### Rotational type of graph puzzle: A graph can be turned into a rotational puzzle by putting a puzzle piece on every node, not leaving any nodes empty. The graph has several faces - in the case of this example there are two faces, one on the left and one on the right, both having 8 nodes around them. A move consists of shifting along all the pieces around a face clockwise (or anti-clockwise) to the next node. The example graph would result in a physical puzzle like the one shown on the right. It has two looped tracks containing 8 beads, and the two loops share 3 beads between them. Note that we assume the puzzle has only one type of piece. The Rubik's Cube for example has edges and corners. The positioning of these can be analysed separately with this theory, but positioning them all at the same time is not dealt with. On the right you see how the edges of the Rubik's cube form a graph puzzle. Also shown is the graph for the Dino cube. Note that the graphs are exactly the same, except that different faces are allowed to move. The Rubik's graph only allows the square faces to move, the Dino graph only the triangular faces.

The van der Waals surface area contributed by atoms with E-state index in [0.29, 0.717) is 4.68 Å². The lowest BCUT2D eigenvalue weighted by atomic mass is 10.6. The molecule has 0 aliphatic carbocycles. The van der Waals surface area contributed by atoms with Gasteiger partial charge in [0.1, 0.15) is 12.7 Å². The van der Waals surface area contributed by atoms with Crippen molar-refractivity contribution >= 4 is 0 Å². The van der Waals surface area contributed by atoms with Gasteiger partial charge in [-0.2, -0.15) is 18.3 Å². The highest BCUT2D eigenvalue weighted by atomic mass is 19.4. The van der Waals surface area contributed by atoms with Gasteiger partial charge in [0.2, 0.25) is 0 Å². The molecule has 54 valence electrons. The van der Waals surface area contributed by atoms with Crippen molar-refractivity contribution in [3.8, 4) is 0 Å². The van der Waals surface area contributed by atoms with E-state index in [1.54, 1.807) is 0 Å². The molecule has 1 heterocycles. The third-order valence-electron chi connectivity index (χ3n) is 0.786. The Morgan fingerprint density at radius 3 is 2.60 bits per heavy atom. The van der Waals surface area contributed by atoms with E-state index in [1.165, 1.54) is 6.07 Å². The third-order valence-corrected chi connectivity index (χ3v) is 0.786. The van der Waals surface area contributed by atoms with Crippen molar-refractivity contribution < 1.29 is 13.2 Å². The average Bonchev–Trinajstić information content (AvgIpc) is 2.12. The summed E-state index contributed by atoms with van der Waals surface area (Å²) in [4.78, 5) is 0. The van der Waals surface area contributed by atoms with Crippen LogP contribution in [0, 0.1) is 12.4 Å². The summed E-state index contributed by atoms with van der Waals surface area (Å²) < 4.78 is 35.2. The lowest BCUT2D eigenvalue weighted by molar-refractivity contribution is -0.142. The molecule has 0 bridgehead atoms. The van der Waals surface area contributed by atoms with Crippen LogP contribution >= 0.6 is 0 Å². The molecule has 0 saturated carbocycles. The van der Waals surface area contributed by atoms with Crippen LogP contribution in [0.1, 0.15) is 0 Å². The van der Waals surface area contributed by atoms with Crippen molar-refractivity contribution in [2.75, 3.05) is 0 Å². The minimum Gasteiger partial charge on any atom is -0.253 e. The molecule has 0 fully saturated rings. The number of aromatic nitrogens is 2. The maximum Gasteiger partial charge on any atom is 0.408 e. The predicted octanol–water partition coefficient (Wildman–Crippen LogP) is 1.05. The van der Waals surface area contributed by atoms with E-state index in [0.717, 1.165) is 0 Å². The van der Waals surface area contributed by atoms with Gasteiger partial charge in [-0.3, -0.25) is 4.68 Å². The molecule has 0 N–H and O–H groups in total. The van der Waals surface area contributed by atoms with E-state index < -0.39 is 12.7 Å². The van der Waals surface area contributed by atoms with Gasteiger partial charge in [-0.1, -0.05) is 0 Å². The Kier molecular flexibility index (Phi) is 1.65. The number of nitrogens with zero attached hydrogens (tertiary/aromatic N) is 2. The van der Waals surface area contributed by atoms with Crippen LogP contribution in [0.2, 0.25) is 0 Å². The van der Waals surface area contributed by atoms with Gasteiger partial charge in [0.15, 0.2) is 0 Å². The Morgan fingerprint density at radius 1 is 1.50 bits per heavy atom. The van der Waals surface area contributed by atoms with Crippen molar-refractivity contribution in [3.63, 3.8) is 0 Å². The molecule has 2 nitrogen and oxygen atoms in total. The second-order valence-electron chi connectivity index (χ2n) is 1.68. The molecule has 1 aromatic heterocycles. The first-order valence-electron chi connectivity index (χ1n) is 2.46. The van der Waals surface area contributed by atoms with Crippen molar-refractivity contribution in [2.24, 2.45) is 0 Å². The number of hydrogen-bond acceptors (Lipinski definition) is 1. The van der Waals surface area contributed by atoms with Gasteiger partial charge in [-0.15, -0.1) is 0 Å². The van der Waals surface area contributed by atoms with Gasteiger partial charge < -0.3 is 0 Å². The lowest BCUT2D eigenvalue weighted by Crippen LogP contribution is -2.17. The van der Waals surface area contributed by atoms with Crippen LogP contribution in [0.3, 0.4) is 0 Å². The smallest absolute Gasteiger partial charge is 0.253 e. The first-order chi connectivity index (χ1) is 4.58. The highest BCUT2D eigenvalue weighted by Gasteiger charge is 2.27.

The sliding type of puzzle is very similar to the rotational type. Suppose you slide the pieces so that the blank space goes around one face, returning to its starting spot. This has the effect of the pieces in that face, just as if it was a rotational puzzle without the empty node. If the blank is not in the face you want to turn, you can bring it to the face, go around it, and take the same route back. This cycles around all but one of the pieces in that face. This is subtly different from the rotational puzzle, where all the pieces in a face take part in a turn. The methods I use for rotational puzzles will also apply with minor adjustments to the sliding puzzles. Richard M. Wilson's paper dealt exclusively, and exhaustively with the sliding puzzles, so I will only examine the rotational type of puzzle on the rest of this page.